Cyprus Mail

Fight for justice in housing ordeal

British High Commissioner Matthew Kidd (left) inspects a destroyed swimming pool with homeowner Peter (Joe Parry)

Cracks are opening in walls, water pipes bursting and electrical pipes tearing apart as the land moves beneath houses in the village of Limnes.

Three families have been evicted in the past year amid fears their homes might collapse because of the severity of the land slippage, but many more houses also appear at risk while residents accuse officials of dragging their feet and passing the buck. Another couple has simply left their house and gone back to the UK.

Many in the village are retired Britons who are now pinning their hopes on the British High Commissioner, Matthew Kidd. He visited the village in the Pissouri area on Friday to see the damage for himself and is said to have told residents he will intercede with the government.

Otherwise a battle for compensation in the courts could take years – and many of the Britons are elderly.

Although initially the government had seemed to take responsibility for the mess in 2015, it has since backtracked and made no mention of compensating affected homeowners.

British homeowners in Limni are not alone in complaining that officials are dismissive of their plight.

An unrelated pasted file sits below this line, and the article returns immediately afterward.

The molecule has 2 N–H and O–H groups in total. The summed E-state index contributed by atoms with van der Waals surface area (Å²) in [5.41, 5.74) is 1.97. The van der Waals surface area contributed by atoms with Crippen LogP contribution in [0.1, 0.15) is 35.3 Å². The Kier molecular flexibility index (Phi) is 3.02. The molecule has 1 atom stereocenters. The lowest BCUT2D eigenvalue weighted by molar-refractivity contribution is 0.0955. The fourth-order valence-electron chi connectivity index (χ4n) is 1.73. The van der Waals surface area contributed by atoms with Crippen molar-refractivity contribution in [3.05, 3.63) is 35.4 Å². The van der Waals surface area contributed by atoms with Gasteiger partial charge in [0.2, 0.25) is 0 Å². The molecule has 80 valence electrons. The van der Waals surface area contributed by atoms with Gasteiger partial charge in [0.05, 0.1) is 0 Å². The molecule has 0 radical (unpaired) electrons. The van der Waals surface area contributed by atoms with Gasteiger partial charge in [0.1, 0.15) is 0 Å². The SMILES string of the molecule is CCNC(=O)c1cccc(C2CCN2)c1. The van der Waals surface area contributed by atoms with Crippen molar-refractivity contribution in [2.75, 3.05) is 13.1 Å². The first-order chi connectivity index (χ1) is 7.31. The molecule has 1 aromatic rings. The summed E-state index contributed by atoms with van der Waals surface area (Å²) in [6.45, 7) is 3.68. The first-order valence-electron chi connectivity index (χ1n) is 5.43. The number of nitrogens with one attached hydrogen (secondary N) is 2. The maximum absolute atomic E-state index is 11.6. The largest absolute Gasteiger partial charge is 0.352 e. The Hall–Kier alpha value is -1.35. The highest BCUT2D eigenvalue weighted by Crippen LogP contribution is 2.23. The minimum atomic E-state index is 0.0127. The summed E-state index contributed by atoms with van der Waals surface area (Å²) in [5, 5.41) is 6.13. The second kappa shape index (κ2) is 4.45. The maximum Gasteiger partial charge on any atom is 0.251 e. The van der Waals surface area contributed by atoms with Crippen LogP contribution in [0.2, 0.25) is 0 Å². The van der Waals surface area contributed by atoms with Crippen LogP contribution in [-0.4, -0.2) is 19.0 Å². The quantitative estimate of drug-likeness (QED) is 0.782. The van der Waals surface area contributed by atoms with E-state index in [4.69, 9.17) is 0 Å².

The most recent family to be evicted was Pandelis Karayannis, who received his eviction notice from the district office in March.

“I told the man (from the district office) that was handing me the paper, what am I supposed to do now? Where should I go? I have a wife and two kids. I don’t have a job,” Karayannis told the Sunday Mail.

“Do you know what he told me? He said ‘that’s your problem’.”

The collapsing swimming pool wall belonging to Pandelis Karayannis

In the meantime, there appear to be no plans for what will happen to the remaining residents in the area which, according to the interior ministry, has been undermined by underground water close to the surface.

Although the town planning department found 60 properties with cracks in the walls, there are 14 houses and a complex of 28 apartments that have been particularly seriously affected and are seeking support from the state, according to lawyer Georgia Elina Zoi.

She has taken on their case “not to battle out in court but to find a solution on a political level with the government”, she said.

Unemployed since last November, Karayannis says the injustice has cost his family dearly.